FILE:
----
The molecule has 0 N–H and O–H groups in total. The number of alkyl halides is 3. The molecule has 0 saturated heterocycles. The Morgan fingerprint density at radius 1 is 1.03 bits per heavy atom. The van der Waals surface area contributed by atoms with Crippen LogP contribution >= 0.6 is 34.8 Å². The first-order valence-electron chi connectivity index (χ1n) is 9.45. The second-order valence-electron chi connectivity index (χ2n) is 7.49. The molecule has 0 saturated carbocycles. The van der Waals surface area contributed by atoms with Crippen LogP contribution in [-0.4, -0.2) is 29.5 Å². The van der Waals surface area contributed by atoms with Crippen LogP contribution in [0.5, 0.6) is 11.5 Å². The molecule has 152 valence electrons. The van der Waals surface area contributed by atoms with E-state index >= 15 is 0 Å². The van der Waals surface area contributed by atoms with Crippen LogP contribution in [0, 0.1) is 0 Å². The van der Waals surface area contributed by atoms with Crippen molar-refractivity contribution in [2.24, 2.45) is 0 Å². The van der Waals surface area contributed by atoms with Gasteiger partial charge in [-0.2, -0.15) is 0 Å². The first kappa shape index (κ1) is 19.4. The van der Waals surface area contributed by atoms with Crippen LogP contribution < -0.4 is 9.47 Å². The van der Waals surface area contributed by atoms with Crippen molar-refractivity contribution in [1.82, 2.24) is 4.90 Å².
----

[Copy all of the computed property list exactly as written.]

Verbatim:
The molecule has 0 N–H and O–H groups in total. The number of alkyl halides is 3. The molecule has 0 saturated heterocycles. The Morgan fingerprint density at radius 1 is 1.03 bits per heavy atom. The van der Waals surface area contributed by atoms with Crippen LogP contribution >= 0.6 is 34.8 Å². The first-order valence-electron chi connectivity index (χ1n) is 9.45. The second-order valence-electron chi connectivity index (χ2n) is 7.49. The molecule has 0 saturated carbocycles. The van der Waals surface area contributed by atoms with Crippen LogP contribution in [-0.4, -0.2) is 29.5 Å². The van der Waals surface area contributed by atoms with Crippen LogP contribution in [0.5, 0.6) is 11.5 Å². The molecule has 152 valence electrons. The van der Waals surface area contributed by atoms with E-state index >= 15 is 0 Å². The van der Waals surface area contributed by atoms with Crippen LogP contribution in [0, 0.1) is 0 Å². The van der Waals surface area contributed by atoms with Crippen molar-refractivity contribution in [2.24, 2.45) is 0 Å². The van der Waals surface area contributed by atoms with Gasteiger partial charge in [-0.2, -0.15) is 0 Å². The first kappa shape index (κ1) is 19.4. The van der Waals surface area contributed by atoms with Crippen LogP contribution < -0.4 is 9.47 Å². The van der Waals surface area contributed by atoms with Crippen molar-refractivity contribution in [1.82, 2.24) is 4.90 Å².